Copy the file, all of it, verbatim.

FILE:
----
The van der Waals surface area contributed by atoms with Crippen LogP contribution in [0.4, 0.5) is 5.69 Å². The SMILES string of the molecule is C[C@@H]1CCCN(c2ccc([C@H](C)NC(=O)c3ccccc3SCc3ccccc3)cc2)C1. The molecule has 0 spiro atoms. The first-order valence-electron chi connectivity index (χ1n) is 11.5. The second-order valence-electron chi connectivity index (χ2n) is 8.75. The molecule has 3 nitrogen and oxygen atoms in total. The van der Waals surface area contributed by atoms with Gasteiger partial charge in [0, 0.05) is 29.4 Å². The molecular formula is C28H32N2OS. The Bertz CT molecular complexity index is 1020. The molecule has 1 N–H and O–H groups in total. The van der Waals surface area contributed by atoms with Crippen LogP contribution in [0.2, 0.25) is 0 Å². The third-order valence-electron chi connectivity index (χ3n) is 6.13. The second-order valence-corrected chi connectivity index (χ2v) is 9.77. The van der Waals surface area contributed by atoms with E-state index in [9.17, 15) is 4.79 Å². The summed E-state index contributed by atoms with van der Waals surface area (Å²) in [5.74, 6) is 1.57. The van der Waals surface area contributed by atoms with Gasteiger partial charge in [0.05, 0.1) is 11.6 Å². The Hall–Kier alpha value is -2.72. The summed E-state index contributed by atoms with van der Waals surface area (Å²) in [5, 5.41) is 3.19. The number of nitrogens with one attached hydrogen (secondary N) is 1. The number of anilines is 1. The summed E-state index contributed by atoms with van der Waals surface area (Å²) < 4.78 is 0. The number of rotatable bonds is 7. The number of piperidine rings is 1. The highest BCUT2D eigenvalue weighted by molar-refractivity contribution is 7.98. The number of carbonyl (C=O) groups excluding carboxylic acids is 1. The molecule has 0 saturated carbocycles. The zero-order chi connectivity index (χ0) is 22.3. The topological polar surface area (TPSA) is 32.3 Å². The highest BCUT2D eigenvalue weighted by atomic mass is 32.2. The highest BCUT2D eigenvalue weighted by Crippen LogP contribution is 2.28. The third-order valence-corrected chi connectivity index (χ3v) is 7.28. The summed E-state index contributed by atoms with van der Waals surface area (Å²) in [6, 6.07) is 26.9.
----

The van der Waals surface area contributed by atoms with Crippen LogP contribution in [0.4, 0.5) is 5.69 Å². The SMILES string of the molecule is C[C@@H]1CCCN(c2ccc([C@H](C)NC(=O)c3ccccc3SCc3ccccc3)cc2)C1. The molecule has 0 spiro atoms. The first-order valence-electron chi connectivity index (χ1n) is 11.5. The second-order valence-electron chi connectivity index (χ2n) is 8.75. The molecule has 3 nitrogen and oxygen atoms in total. The van der Waals surface area contributed by atoms with Gasteiger partial charge in [0, 0.05) is 29.4 Å². The molecular formula is C28H32N2OS. The Bertz CT molecular complexity index is 1020. The molecule has 1 N–H and O–H groups in total. The van der Waals surface area contributed by atoms with Crippen LogP contribution in [0.2, 0.25) is 0 Å². The third-order valence-electron chi connectivity index (χ3n) is 6.13. The second-order valence-corrected chi connectivity index (χ2v) is 9.77. The van der Waals surface area contributed by atoms with E-state index in [9.17, 15) is 4.79 Å². The summed E-state index contributed by atoms with van der Waals surface area (Å²) in [5.74, 6) is 1.57. The van der Waals surface area contributed by atoms with Gasteiger partial charge in [0.05, 0.1) is 11.6 Å². The Hall–Kier alpha value is -2.72. The summed E-state index contributed by atoms with van der Waals surface area (Å²) in [5, 5.41) is 3.19. The number of nitrogens with one attached hydrogen (secondary N) is 1. The number of anilines is 1. The summed E-state index contributed by atoms with van der Waals surface area (Å²) < 4.78 is 0. The number of rotatable bonds is 7. The number of piperidine rings is 1. The highest BCUT2D eigenvalue weighted by molar-refractivity contribution is 7.98. The number of carbonyl (C=O) groups excluding carboxylic acids is 1. The molecule has 0 saturated carbocycles. The zero-order chi connectivity index (χ0) is 22.3. The topological polar surface area (TPSA) is 32.3 Å². The highest BCUT2D eigenvalue weighted by atomic mass is 32.2. The highest BCUT2D eigenvalue weighted by Crippen LogP contribution is 2.28. The third-order valence-corrected chi connectivity index (χ3v) is 7.28. The summed E-state index contributed by atoms with van der Waals surface area (Å²) in [6, 6.07) is 26.9.